I know what it’s like to compete without a chance on earth of winning – my first half marathon was when I was 63. But I got such joy from participating and competing! Keep it up and continue getting lots of fun from life 🙂

  4. Bruce says:

    So when you get there on Saturday, tell your competitors the Ubuntu story and asked them to hold hands and go together to the finish line. That will be a site to see :D. Anyway there are a lot of situations whens sayings are going against each other like now: “the journey is everything” and “nobody remembers the second”. So which one is it? Some will say that to enjoy the journey was said by the ones which couldn’t come first. But winning doesn’t mean to come always first. Winning is also for some to finish the race, to improve there time, to get better and so on … like you said … winning over yourself. Good luck on Saturday … you’ll be a winner!

    1. H! says:

      :)) Thank you Bruce I will try to convince them 😉 and you are right …sayings can be ….confusing and contradictory sometimes!

  5. kiranchaturvedi says:

    Love this piece. You are writing such wonderful real stuff. And seem to be so young to have realised all of this about life, success and happy living. Would love to meet you for real one day. And you should think of speaking assignments- do you, already?

    1. H! says:

      Thank you so much, you are too nice! I’d love to meet you to… who knows maybe one day we will 😉 No I don’t do speaking assignments, maybe I’ll consider… thanks to you 🙂 Thank you for you nice words!

  6. Dianne Aquino says:

    I like this… And i like what you said “So I had to learn on my own that life is not a competition but life is a journey, and an opportunity..” I always learn from you… 🙂 Good Luck… you’re a winner already!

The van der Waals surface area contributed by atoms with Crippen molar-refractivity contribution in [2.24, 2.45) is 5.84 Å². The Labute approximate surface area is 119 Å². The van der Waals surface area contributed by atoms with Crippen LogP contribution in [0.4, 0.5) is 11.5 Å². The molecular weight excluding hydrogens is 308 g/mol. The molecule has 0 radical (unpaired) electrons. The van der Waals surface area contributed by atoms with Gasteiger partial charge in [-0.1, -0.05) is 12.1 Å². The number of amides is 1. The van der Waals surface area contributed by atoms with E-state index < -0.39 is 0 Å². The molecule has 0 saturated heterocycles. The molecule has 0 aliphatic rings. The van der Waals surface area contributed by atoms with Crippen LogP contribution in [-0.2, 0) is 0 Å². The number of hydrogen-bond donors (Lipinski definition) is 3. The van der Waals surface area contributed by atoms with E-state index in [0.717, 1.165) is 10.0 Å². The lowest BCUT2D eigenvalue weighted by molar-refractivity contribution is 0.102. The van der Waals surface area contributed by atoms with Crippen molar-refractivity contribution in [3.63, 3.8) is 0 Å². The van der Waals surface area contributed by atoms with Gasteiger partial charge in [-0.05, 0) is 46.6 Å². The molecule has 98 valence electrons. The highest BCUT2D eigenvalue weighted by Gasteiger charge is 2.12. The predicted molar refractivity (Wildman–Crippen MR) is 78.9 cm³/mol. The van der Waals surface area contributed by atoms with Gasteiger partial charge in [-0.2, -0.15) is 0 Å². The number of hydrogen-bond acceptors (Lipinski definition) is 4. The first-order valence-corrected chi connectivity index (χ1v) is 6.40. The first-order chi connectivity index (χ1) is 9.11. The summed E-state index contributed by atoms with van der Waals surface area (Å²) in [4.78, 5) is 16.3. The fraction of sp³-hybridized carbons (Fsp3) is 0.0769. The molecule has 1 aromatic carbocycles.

7. busydarling says:

    Ubuntu isn’t a legend, it’s a very real vision of life in Africa. ‘I am because we are’. It’s the spirit of togetherness, rather than the spirit of induvidualism which is rampant in the Western world.
    Even as a white South-African I’ve grown up with more Ubuntu (without actually calling it that) than my European counterparts, and of course it was a massive part of MAndela’s campaign if you want to call it that. Ubuntu is the reason why I went to med school instead of art school. Ubuntu means aksing yourself how you can use your own resources to enhance those around you. Modern day Ubuntu is the African explanation of ‘Love thy neighbour as thyself’.
    Ubuntu in a race may mean encouraging your contender, and helping them up if they trip. IT may even mean allowing someone to win who really needs it.

    1. H! says:

      I was reffering to the specific story, and I did not know all this, thank you so much for sharing this with us! It is amazing and I absolutely love what it means and we should definitely find or do MORE …ubuntu in our lives!!! Now I will definately try to do that in my races!:) Thanks&love!

  8. mgibbon2 says:

    Wow! What a cool outlook on life those little kids have! Just think of how different the world would be if more people (myself included) thought like that! Thanks for sharing ad good luck on your race! I’m assuming you’re a professional runner….any tips for someone just starting out? 🙂

    1. H! says:

      A great outlook indeed 🙂 should definately inspire us more! No, I am not a professional runner, just doing it for pleasure! And if you just started the best advice I can give you, keep on doing it, no matter how slow or how often, or how hard it feels, keep on doing it, I promise you it will give you a lot of joy in the end! 🙂

  9. JPF Goodman says:

    Thanks for liking my post “The men waiting for Spring”! Not sure how to negotiate your comment settings and hope this is the right route. Happy to report that I like the way you wrote this article and look forward to reading more!

  10. yizhivika says: